Make sure your baby can still move their legs around freely. Their hips need to be flexed and open, the normal position their legs will be in. Babies who are swaddled with their legs straight are at risk of having hip dysplasia.
Never swaddle your baby and place them on their tummies. This is not safe and increases the risk of SIDS.
Swaddling is only for sleep time. When your baby is awake, not going to sleep, or settling, there is no need to swaddle them.
Make sure that, when you have swaddled your baby and placed them in their cot, they are on their back with their feet at the bottom of the cot.
When to stop swaddling
There is no perfect time when swaddling needs to end. Each baby develops at an individual rate and will learn how to wriggle free eventually. Some experts advise parents to stop swaddling at 2 months, and others say to continue until closer to 6 months. There is no consensus on the perfect age.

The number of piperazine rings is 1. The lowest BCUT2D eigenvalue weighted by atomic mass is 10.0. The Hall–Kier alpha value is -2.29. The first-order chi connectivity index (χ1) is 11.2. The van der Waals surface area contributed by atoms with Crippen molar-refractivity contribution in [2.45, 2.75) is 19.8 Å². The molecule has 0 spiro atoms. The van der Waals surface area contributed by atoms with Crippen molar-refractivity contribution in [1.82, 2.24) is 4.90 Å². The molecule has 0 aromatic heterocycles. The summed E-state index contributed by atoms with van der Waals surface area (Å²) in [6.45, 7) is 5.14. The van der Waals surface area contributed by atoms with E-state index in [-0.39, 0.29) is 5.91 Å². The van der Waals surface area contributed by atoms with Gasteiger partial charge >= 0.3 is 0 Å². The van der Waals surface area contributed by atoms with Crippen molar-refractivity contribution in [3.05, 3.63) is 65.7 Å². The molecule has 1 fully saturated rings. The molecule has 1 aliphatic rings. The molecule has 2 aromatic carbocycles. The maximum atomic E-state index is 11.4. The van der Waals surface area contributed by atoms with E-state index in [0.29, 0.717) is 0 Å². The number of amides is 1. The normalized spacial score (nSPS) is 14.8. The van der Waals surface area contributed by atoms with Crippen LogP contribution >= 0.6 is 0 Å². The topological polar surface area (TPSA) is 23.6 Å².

What commonly happens is that full swaddling, including the arms, works for babies 0-3 months and from 3-6 months babies prefer to be swaddled from only the waist down. Swaddling is an effective means of stabilising a baby when they are on their back and it encourages them to stay that way. Once a baby is rolling at 3-4 months, there are still safety benefits in encouraging them to continue to sleep on their back.
It is common for babies to develop a sleep association with swaddling, and they then rely on it to go to sleep. When they kick themselves free, they often protest until they are swaddled again. If this is happening a lot, it may be time to tuck your baby in, rather than continue swaddling them. Alternately, you could invest in larger wraps, or sew larger ones.